range that has subsequently been lowered by the Sentencing
Commission, " and "such reduction is consistent
with the applicable policy statements issued by the
Sentencing Commission." 18 U.S.C. § 3582(c)(2).
"applicable policy statements" referenced in §
3582(c)(2) are those found in § IB 1.10 of the
Sentencing Guidelines. Dillon v. United States, 560
U.S. 817, 826 (2010). Pursuant to that provision, a sentence
reduction under § 3582(c)(2) is authorized only when a
retroactively applicable Guidelines amendment has "the
effect of lowering the defendant's applicable guideline
range." U.S.S.G § IB 1.10(a)(2)(B). The Guidelines
define the "applicable guideline range" as
"the guideline range that corresponds to the offense
level and criminal history category determined pursuant to
§ IB 1.1 (a), which is determined before consideration
of any departure provision in the Guidelines Manual or any
variance." U.S.S.G. § 1B1.10 cmt. n.l(A).
case, Salam's applicable guideline range was his career
offender range of 360 months to life, which was calculated
pursuant to § 4B1.1 of the Sentencing
Guidelines. As other courts have previously explained,
"Amendment 782 amended § 2D 1.1" of the
Guidelines; it "did not lower the sentencing range
established for a career offender by § 4B1.1."
United States v. Thomas, 775 F.3d 982, 983 (8th Cir.
2014); see also United States v. Miller, 632
F.App'x 609 n.l (11th Cir. 2016) ("Amendment 782 . .
. does not affect any of the Guidelines' career offender
provisions."). Therefore, Salam's applicable
guideline range was not affected by Amendment 782. Although
the court ultimately departed downward at sentencing,
"the 'applicable guideline range' remains the
original pre-departure range." United States v.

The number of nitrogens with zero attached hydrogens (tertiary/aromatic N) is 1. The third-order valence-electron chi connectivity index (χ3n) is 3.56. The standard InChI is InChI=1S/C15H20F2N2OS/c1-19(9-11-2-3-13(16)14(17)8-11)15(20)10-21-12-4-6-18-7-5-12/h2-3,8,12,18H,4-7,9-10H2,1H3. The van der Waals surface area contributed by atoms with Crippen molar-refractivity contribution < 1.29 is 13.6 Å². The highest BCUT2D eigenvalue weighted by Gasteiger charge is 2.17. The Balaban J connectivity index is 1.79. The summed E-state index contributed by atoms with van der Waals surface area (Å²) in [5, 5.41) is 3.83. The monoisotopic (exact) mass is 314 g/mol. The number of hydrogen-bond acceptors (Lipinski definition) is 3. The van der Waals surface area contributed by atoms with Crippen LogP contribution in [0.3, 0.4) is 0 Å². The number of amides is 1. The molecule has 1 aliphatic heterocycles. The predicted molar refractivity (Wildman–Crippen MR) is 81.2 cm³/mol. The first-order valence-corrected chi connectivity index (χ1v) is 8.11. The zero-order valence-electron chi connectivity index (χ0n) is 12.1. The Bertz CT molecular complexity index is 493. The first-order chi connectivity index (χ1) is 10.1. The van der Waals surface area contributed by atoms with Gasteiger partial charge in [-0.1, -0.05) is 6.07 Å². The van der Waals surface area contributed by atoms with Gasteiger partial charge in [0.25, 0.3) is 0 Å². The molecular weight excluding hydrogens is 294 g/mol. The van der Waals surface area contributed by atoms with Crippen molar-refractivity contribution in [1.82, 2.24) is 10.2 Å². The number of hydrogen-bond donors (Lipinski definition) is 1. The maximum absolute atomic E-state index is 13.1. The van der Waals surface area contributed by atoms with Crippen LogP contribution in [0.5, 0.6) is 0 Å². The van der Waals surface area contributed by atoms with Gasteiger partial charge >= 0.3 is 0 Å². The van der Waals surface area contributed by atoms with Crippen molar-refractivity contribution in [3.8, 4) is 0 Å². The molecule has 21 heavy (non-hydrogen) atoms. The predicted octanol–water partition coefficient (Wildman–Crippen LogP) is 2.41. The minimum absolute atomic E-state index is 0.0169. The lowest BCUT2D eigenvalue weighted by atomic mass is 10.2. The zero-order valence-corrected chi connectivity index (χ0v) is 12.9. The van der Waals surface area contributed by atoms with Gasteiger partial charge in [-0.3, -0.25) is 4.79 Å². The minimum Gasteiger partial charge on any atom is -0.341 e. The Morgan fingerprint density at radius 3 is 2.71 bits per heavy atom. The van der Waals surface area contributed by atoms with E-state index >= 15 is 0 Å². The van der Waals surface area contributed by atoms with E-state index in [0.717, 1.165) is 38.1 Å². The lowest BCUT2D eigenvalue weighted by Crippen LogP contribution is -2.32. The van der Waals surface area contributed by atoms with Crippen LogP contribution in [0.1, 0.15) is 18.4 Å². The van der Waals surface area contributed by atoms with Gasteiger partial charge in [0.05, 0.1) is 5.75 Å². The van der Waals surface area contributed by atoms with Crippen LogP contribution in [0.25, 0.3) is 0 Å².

Webb. 760 F.3d 513, 520 (6th Cir. 2014). Because that
range has not been lowered by any retroactively-applicable
amendments to the Sentencing Guidelines, Salam is not
eligible for a sentence reduction under § 3582(c)(2).
See United States v. Hall 627 F.App'x 266, 267
(4th Cir. 2016) ("[B]ecause Hall was sentenced as a
career offender (a Guidelines range from which the district
court departed downward at sentencing), Amendment 782 did not
lower his applicable Guidelines range, and he is therefore
not eligible for a sentence reduction."); United
States v. Rinaldi. 623 F.App'x 579, 581 (3d Cir.
2015) ("Rinaldi's applicable guideline range is the
range calculated pursuant to the career offender designation
of § 4B1.1, and not the range calculated after applying
any departure or variance.") (internal citation and
quotation marks omitted).
these reasons, Salam's motion for reduction of sentence
under § 3582(c)(2) must be denied. The Clerk is
directed to send copies of this memorandum opinion and the
accompanying order to the defendant and all counsel of
 Contrary to the assertions in the
motion for hearing, the court did not "affirmatively
change Mr. Salam's designation to not being a career
offender." Mot. for Hearing at 2. Instead, the court
agreed with counsel that the designation, while technically
correct, overstated the seriousness of Salam's actual
criminal history, and, thus, that a departure was warranted.
See Sentencing H'rg Tr. at 22; see also
Statement of Reasons 2 (indicating that "[t]he court
departs from the advisory guideline range for reasons
authorized by ...